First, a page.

Skip to content

Current projects


Woods Hole Center for Oceans and Human Health

We are deploying in situ sensors and conducting novel experiments on benthic cysts to characterize the plasticity and temperature dependence of key physiological rates that drive the development and decline of Alexandrium catenella and Pseudo-nitzschia spp. HABs. Check out a neat video about our work here.

Project Teams

Funding: NSF and NIEHS

Screen Shot 2021-10-14 at 9.18.57 PM

HABON-NE, An adaptive observing network for real-time, in situ HAB monitoring and data sharing across New England

The dinoflagellate Alexandrium catenella, a species that causes paralytic shellfish poisoning (PSP), has long been the dominant HAB concern in New England coastal waters. This has begun to change with the emergence of amnesic shellfish poisoning (ASP) and diarrhetic shellfish poisoning (DSP) syndromes, caused by blooms of Pseudo-nitzschia spp. and Dinophysis spp., respectively. Other fin- and shellfish killing species are also increasingly impacting aquaculture and fisheries in the region. This project addresses these challenges through development of HABON-NE (HAB Observing Network - New England), a framework for aligned academic, industry, state, and federal scientists to deploy a fleet of advanced sensors and sensor platforms. Data and analytical products are shared as they are created through the WHOI HAB Hub, an open source webserver platform for collating rich and diversely sourced HAB observations, model outputs, and management actions. Check out HAB Hub here.

Co-PIs: Collin Roesler (Bowdoin College); Kate Hubbard (FWRI); Jake Kritzer (NERACOOS); Greg Doucette, Yizhen Li, Rick Stumpf (NOAA); Donald Anderson, Mindy Richlen, and Bruce Keafer (WHOI)

Funding: NOAA NCCOS MERHAB program



PhytO-ARM, an open-source platform for real-time phytoplankton monitoring, data sharing, and automated aquaculture management

PhytO-ARM (Phytoplankton Observing for Automated Real-time Management) is a ROS-based, open-source platform for multi-sensor real-time phytoplankton observing. Our goal is to enable description of the diversity, abundance, and vertical distribution of phytoplankton through the water column. Sensors are integrated and controlled through software developed for the Imaging FlowCytobot (IFCB) sensor. Vertical profiling and sensor positioning is made possible through low-cost, networked winches that are built from commercial-off-the-shelf components. Additional capabilities are being developed so that PhytO-ARM systems can detect HABs in near real-time and take actions to protect HAB-sensitive animals at aquaculture facilities.

Co-PIs: Donald Anderson (WHOI), Kate Hubbard, Célia Villac (FWRI), and Greg Doucette (NOAA)

WHOI contributors: Verena Lucke, Ryan Govostes, Sidney Batchelder, and Bob Petitt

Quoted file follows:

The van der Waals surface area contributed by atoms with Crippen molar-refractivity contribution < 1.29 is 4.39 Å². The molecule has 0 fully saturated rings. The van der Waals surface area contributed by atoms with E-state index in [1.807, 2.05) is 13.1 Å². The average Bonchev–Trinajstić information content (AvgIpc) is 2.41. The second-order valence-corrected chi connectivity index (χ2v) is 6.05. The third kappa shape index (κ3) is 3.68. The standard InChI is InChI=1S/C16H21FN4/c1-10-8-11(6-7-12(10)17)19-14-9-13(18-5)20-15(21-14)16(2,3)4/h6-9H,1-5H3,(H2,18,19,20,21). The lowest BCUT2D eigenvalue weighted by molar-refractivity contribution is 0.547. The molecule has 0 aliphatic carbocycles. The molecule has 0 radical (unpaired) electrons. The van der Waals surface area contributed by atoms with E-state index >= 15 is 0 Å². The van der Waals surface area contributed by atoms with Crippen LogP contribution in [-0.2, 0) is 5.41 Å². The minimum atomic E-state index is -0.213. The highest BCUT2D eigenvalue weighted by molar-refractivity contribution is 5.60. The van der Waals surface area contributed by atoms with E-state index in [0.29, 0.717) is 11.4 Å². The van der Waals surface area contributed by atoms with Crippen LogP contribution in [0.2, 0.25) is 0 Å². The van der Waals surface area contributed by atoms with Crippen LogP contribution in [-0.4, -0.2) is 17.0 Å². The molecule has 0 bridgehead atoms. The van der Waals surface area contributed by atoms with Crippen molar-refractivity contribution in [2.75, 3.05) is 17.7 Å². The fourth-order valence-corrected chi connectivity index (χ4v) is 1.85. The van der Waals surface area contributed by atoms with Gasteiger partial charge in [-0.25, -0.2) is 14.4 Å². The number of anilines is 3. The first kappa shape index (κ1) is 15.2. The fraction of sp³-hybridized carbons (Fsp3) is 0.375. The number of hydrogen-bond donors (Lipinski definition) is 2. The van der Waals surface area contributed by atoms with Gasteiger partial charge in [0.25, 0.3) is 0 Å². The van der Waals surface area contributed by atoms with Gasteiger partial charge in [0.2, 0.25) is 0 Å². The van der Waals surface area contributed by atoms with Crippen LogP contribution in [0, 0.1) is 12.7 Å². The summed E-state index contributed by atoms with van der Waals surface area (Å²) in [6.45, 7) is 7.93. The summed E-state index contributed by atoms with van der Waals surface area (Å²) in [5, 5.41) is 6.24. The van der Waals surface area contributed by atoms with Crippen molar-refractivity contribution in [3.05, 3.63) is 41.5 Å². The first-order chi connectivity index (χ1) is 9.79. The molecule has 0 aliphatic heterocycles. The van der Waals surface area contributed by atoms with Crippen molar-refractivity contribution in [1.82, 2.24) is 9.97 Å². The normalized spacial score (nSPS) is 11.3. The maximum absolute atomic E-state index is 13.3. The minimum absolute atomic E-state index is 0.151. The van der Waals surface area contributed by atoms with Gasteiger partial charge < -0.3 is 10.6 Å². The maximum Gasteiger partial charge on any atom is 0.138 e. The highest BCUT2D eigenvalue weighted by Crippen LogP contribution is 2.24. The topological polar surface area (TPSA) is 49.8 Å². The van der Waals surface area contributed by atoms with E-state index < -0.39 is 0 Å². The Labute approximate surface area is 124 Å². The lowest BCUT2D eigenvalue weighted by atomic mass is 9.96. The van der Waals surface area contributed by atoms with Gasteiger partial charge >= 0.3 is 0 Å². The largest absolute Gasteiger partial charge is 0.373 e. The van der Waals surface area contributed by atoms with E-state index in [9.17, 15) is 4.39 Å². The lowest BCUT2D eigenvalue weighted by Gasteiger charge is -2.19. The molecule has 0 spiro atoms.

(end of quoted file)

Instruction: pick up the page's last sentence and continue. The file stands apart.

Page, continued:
Funding: National Sea Grant Aquaculture Initiative


Persistent Autonomous Mobile Monitoring of Waterborne Biochemical Agents

This project aims to demonstrate an autonomous surface vehicle (ASV) made by SeaTrac Systems as a deployment platform for a range of chemical and biological sensors. The WHOI team's focus is on integration of the IFCB sensor and testing of the boat in marine settings. We are working with McLane Research Labs to update the IFCB for use aboard the SeaTrac ASV and using our PhytO-ARM platform for collection of underway data by other sensors.

Lead-PI: Robert Moorhead (Mississippi State University); Other Co-PIs: Daniel Chesser, Wes Lowe, and Dash Padmanava (MSU)

WHOI contributors: Cameron Fairclough

Funding: Army ERDC


Investigation of Type II Syndiniales-host interactions through single cell transcriptomics

Parasitic protists play a central role in marine food webs as top-down controls on a wide range of protist and animal prey. Recent global surveys have highlighted the dominance of Group II Syndiniales parasites across diverse marine environments. This project focuses on one of these species, Amoebophrya ceratii, and its interactions with its host, the HAB dinoflagellate Alexandrium catenella. During blooms, A. ceratii invades the cytoplasm of A. catenella then proliferates to produce hundreds of new infective dinospores. When new hosts become scare it may instead co-encyst with A. catenella, using its hosts' cyst stage as a refugium between blooms. We are exploring interactions between these species to determine the molecular signals that may drive co-encystment or further parasite growth. To do this, we are combining new lab- and field-based approaches  including adaptive thin layer sampling and a high throughput approach for collection of single cell transcriptomes. The latter is based on SeqWell, a method developed by the team in Co-PI Alex Shalek's lab.

Lead-PI: Harriet Alexander (WHOI); Other Co-PIs: Ginny Edgcomb, Maria Pachiadaki (WHOI); Alex Shalek (MIT)

Funding: Gordon and Betty Moore Foundation - Symbiosis in Aquatic Systems